Thursday, October 21, 2010

Canadian History X

Hate is perhaps the most dramatic emotion.  Which may be why Cherry Docs, David Gow's meditation on the redemption of a Canadian skinhead (now at the New Rep), lights up when its villain lets rip with one of his scary Aryan Nation tirades.  What's most unsettling about these outbursts, however, is that this Nazi bad boy - who could be facing multiple life sentences for the vicious (if accidental) killing of a man he calls a "Paki" - is anguished over letting his cause down.  "I want to keep the Movement OUT of this!" he even wails in torment to his lawyer.

It's at moments like this - when we realize that hatred is, in its way, a form of twisted idealism - that Cherry Docs seems to stir with a disturbing sense of intellectual freedom.  Elsewhere, however, it's somewhat thin liberal soup, although I feel very bad about saying so.  I hammered the New Rep for their last production, but they're a class act, and invited me back to see this one - and so I very much wanted to like this well-intentioned drama, which has been produced and acted with earnest, committed intensity.

But alas, it often seemed to me like a kind of lesson plan - although it's certainly a worthy lesson.  Indeed, what's most appealing about Cherry Docs is the educational value of its grounding of the message of redemption in the Jewish faith.  Yes, before you roll your eyes, Gows has dusted off one of the oldest tricks in the the melodramatic playbook, and made his two-hander a clash of polar opposites, rather like one of those anti-racist movies where Sidney Poitier is chained to Richard Widmark or some other psycho cracker.  In Cherry Docs, it's up to a Jewish lawyer (Benjamin Evett) to save the skin of this Nazi punk (Tim Eliot, both above left), but Gow is smart enough to tease out the irony of the situation ("In a perfect world, I'd have you eliminated!" the defendant snarls to his lone ally).  And it's a welcome surprise to see a play which simply tosses the old Judeo-Christian dichotomy of Old-Testament-judgment vs. New-Testament-forgiveness in the cultural dumpster where it belongs (I admit, The Merchant of Venice has something to do with this long-lived misconception).  Jesus himself, of course, was a Jew, and the Christian message of atonement and redemption is so intrinsic to Judaism that it's actually embedded in the religious calendar (which Gow references repeatedly).  Everybody who loves Judaism (as I do) knows this, but I'm often struck by how many Christians imagine that the duty to forgive  counts as their own special spiritual merit badge (however little they may deserve it).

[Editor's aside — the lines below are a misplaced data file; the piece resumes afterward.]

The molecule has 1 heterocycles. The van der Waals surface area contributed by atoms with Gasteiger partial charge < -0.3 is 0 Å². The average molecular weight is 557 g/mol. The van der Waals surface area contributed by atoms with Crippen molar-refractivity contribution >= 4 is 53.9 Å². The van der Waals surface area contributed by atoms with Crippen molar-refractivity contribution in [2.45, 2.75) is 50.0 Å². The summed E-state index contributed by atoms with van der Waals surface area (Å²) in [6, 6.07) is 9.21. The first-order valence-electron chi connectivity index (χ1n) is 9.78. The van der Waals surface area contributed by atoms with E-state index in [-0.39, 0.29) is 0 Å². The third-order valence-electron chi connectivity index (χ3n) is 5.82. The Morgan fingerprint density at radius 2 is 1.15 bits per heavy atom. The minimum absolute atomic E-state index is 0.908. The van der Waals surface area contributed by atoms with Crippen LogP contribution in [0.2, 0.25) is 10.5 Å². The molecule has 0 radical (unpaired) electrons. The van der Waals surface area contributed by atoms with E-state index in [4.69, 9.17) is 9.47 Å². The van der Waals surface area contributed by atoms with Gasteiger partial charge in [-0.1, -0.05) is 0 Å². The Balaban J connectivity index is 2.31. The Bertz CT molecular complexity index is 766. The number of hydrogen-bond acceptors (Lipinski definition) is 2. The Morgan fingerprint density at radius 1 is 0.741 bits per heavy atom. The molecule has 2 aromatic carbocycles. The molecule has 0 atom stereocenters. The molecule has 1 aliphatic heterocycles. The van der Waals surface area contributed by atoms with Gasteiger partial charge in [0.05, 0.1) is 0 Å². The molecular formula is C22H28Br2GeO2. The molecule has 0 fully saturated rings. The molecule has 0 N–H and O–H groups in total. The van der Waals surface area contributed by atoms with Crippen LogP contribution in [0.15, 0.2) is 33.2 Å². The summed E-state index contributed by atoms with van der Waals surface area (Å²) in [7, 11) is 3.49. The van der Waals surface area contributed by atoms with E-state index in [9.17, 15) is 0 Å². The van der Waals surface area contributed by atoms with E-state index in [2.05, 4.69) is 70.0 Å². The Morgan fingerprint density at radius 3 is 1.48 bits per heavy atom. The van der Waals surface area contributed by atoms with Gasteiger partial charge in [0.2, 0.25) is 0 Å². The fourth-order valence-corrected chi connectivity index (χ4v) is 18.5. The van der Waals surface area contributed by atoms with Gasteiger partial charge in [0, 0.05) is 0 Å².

But if all this makes Gow's play socially worthwhile, it makes it artistically a bit schematic - we can feel the playwright dashing about "tagging" this or that moral concept; and the same diagrammatic sensibility extends to the characters, too.  We can predict just about every emotional transition in Cherry Docs just before it happens, and yet neither protagonist seems to add up to a living, breathing human being. Gow's Jewish lawyer tells us bluntly, for instance, that he sees some hope of redemption in his creepy client - but we don't really see how; the author hasn't really written that in; but we appreciate that this is a necessary plot point.  And sure enough, the kid is indeed redeemed, right on cue.

It doesn't help that this capable cast has been directed by David R. Gammons, whose vogue among local critics continues to mystify me.  Gammons can be counted on to give his productions a harshly striking look; this time around we get his signature whiter-than-white lighting and a remarkable set that's been pulled back to a sharp vanishing point by designer Jenna McFarland Lord. (This is serious, dangerous stuff, a Gammons design always seems to say.) But like the playwright, this director often leaves his actors adrift - fortunately for him, he's usually working with very good ones, who can cover for him. Here Ben Evett and newcomer Tim Eliot throw just about everything they've got into their respective roles, and make them work, minute-to-minute, by being aggressive and vulnerable by turns, and relying on the occasional bout of histrionics (they break chairs, they throw things, etc.). These two convince us this is a high-stakes smackdown; but any sense of organic personality is somehow missing from their performances - and that, I'm afraid, is the job of the director and the writer. And without it, Cherry Docs can't really get beyond its worthy message.

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